There's quite a case to be made for light as the single most important component of a space. Just think about any poorly lit room or--even worse--any room with the drab and draining glare of overhead fluorescents, and then think about how depressed it made you feel. In other words, there's a broad swath of truth to the cliche about "seeing things in a new light." If, for instance, you were to swap out your dinosaur of an incandescent goose neck for Humanscale's new Horizon LED Task Light, debuting on Monday at NeoCon10, your nefarious workplace nook would instantaneously transform into a rapturous respite bathed in an even Elyssian glow.
Horizon. Designed by Humanscale.
Perhaps that's overstating the case, but Horizon definitely deserves some hyperbolic adulation. The new task lamp, designed by Peter Stathis and Michael McCoy, aspires to the exquisite refinement of burgeoning LED technology. The duo began by recognizing LED's commonplace shortcomings: "poor, bluish-colored light quality, odd-shaped illumination footprints, and multiple distracting shadows on the work surface." The solution to these deleterious defects lies in Horizon's Thin Wave Technology, wherein multiple high-intensity LEDs are interwoven among polycarbonate and optical films. The technology has a flattening and even-ing effect on light dispersal, resulting in a "broad, rectangular plane of even illumination that appears to float above the desktop."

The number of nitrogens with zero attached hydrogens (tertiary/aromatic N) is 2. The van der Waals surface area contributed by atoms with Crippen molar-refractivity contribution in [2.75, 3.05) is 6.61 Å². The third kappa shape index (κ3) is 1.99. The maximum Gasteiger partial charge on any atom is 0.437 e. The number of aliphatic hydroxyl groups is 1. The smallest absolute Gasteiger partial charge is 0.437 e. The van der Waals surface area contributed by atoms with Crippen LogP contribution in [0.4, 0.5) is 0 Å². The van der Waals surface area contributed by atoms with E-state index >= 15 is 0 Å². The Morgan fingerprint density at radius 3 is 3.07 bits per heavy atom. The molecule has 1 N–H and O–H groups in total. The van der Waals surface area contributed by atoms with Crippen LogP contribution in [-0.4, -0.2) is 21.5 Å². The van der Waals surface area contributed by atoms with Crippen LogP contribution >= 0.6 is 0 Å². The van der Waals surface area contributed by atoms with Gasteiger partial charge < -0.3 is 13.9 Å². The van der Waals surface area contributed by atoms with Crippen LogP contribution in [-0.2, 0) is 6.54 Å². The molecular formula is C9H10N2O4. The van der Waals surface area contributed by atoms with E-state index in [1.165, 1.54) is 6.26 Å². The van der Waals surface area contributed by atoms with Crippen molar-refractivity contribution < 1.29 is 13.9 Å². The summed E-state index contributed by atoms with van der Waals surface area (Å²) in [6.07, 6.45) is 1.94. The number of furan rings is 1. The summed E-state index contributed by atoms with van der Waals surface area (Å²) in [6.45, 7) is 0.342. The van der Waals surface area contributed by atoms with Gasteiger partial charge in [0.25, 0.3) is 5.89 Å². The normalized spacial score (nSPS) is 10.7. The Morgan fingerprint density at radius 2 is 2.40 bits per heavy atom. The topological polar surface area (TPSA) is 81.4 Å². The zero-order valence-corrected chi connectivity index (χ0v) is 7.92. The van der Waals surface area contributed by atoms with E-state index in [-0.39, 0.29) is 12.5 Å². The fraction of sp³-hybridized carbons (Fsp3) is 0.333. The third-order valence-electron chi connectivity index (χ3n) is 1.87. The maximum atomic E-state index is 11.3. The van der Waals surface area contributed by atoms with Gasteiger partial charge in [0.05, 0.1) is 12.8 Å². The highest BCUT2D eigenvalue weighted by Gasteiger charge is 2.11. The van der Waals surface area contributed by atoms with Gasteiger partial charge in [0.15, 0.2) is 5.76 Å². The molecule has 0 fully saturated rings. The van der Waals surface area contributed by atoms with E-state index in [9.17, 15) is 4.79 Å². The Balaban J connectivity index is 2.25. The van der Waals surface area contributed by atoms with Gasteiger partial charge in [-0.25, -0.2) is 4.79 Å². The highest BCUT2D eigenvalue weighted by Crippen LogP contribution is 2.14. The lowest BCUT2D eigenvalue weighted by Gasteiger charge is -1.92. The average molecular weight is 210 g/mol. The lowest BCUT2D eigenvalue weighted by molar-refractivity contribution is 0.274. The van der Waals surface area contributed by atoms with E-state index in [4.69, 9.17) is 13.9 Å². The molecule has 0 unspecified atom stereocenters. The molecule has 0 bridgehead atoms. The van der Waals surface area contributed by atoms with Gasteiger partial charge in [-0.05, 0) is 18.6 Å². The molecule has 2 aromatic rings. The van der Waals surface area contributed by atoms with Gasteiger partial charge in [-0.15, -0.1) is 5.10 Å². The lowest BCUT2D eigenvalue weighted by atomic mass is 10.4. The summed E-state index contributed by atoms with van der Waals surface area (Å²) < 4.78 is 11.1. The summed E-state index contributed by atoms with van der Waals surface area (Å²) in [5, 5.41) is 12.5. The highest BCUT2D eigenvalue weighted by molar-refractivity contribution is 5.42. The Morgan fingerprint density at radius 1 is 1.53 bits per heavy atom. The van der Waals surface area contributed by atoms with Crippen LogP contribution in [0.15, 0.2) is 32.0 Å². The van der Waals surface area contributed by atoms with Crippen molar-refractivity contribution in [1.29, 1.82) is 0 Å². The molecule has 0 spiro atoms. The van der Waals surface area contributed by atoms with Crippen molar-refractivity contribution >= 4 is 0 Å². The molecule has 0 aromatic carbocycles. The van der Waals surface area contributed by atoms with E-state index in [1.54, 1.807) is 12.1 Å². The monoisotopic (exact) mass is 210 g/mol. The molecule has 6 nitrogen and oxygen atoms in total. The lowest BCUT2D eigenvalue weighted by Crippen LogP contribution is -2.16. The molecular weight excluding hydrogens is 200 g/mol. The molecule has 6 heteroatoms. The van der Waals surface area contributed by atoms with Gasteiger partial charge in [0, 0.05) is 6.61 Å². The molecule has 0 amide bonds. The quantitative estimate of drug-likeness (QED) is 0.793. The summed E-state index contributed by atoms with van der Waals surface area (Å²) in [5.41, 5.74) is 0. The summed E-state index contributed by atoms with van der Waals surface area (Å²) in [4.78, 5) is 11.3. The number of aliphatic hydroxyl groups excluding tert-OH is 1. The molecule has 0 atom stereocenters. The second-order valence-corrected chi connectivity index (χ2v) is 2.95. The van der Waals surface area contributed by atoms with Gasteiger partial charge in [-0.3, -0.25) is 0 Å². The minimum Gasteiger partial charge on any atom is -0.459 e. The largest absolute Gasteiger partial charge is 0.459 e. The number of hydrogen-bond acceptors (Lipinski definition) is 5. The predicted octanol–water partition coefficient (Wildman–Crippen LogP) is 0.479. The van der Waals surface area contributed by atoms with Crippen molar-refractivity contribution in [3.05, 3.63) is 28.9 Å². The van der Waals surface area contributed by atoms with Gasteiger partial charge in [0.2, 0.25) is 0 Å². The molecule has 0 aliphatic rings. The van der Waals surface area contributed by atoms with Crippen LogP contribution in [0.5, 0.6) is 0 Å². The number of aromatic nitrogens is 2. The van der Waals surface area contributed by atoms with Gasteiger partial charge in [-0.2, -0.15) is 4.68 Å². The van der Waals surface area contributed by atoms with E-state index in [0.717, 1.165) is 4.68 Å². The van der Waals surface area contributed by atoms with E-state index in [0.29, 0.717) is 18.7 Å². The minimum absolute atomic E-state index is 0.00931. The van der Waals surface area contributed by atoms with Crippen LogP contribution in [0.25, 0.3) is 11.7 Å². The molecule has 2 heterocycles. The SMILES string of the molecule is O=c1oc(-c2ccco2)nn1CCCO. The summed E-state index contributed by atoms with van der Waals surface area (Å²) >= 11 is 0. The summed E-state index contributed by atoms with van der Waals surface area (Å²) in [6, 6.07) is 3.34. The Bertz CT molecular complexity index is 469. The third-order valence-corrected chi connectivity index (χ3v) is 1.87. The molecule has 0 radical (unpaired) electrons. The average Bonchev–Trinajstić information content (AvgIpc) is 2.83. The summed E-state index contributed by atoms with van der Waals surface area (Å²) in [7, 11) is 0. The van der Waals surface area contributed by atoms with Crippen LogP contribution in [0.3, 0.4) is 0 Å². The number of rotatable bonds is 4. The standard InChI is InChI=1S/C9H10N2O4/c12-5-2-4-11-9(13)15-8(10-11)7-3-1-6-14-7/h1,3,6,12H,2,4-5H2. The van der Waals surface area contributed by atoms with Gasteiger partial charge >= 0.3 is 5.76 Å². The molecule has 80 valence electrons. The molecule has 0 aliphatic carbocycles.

While overcoming some traditional problems with LED technology, Horizon yet profits from its high energy efficiency and long life. The lamp requires less than 11 watts of power and boasts a lifespan range of 50,000 to 60,000 hours (that's 25 to 30 years of use assuming a daily 9 to 5 grind). And like its auspicious antecedent, the Diffrient Task Light, which drew similar acclaim at NeoCon09, Horizon has a captivating aesthetic. Its streamlined rectangular head perches atop a slim cylindrical shaft which finds purchase in a wafer-thin circular base. The trio of components is joined via spherical joints, facilitating easy adjustment. Though, given Horizon's illuminating refinements, the gnawing compulsion to make said adjustments might just be a creature of the past: "Horizon offers intuitive positioning-adjustment is achieved by simply moving the light to the desired position-although its incredible illumination footprint provides light where it's needed with little to no adjustment."